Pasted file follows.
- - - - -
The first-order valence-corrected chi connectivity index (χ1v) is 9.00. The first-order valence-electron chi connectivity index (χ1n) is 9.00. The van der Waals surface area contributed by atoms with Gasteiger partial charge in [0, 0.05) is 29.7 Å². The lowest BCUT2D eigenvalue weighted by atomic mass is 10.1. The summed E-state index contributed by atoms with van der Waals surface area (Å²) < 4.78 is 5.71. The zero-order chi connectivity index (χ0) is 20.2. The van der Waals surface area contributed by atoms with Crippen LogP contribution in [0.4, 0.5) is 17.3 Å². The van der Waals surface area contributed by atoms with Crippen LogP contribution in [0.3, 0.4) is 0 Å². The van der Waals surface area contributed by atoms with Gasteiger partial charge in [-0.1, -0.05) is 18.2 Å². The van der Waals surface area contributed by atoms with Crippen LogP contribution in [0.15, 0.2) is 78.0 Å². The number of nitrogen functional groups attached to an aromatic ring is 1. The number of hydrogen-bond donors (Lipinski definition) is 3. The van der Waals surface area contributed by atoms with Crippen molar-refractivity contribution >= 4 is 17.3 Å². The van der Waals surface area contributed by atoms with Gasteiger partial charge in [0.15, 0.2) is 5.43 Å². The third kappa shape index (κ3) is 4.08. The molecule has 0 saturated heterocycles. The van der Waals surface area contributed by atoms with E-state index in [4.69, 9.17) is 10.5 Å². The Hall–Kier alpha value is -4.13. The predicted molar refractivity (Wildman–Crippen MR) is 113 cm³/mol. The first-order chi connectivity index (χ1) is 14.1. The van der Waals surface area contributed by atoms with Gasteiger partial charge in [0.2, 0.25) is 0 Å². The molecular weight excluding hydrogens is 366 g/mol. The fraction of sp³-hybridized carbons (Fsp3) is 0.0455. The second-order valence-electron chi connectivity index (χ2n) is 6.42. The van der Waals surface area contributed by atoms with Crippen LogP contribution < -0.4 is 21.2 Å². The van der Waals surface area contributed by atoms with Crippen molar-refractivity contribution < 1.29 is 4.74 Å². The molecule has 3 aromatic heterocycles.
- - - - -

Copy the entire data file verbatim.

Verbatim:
The first-order valence-corrected chi connectivity index (χ1v) is 9.00. The first-order valence-electron chi connectivity index (χ1n) is 9.00. The van der Waals surface area contributed by atoms with Gasteiger partial charge in [0, 0.05) is 29.7 Å². The lowest BCUT2D eigenvalue weighted by atomic mass is 10.1. The summed E-state index contributed by atoms with van der Waals surface area (Å²) < 4.78 is 5.71. The zero-order chi connectivity index (χ0) is 20.2. The van der Waals surface area contributed by atoms with Crippen LogP contribution in [0.4, 0.5) is 17.3 Å². The van der Waals surface area contributed by atoms with Crippen LogP contribution in [0.3, 0.4) is 0 Å². The van der Waals surface area contributed by atoms with Gasteiger partial charge in [-0.1, -0.05) is 18.2 Å². The van der Waals surface area contributed by atoms with Crippen LogP contribution in [0.15, 0.2) is 78.0 Å². The number of nitrogen functional groups attached to an aromatic ring is 1. The number of hydrogen-bond donors (Lipinski definition) is 3. The van der Waals surface area contributed by atoms with Crippen molar-refractivity contribution >= 4 is 17.3 Å². The van der Waals surface area contributed by atoms with Gasteiger partial charge in [0.15, 0.2) is 5.43 Å². The third kappa shape index (κ3) is 4.08. The molecule has 0 saturated heterocycles. The van der Waals surface area contributed by atoms with E-state index in [4.69, 9.17) is 10.5 Å². The Hall–Kier alpha value is -4.13. The predicted molar refractivity (Wildman–Crippen MR) is 113 cm³/mol. The first-order chi connectivity index (χ1) is 14.1. The van der Waals surface area contributed by atoms with Gasteiger partial charge in [0.2, 0.25) is 0 Å². The molecular weight excluding hydrogens is 366 g/mol. The fraction of sp³-hybridized carbons (Fsp3) is 0.0455. The second-order valence-electron chi connectivity index (χ2n) is 6.42. The van der Waals surface area contributed by atoms with Crippen LogP contribution < -0.4 is 21.2 Å². The van der Waals surface area contributed by atoms with Crippen molar-refractivity contribution < 1.29 is 4.74 Å². The molecule has 3 aromatic heterocycles.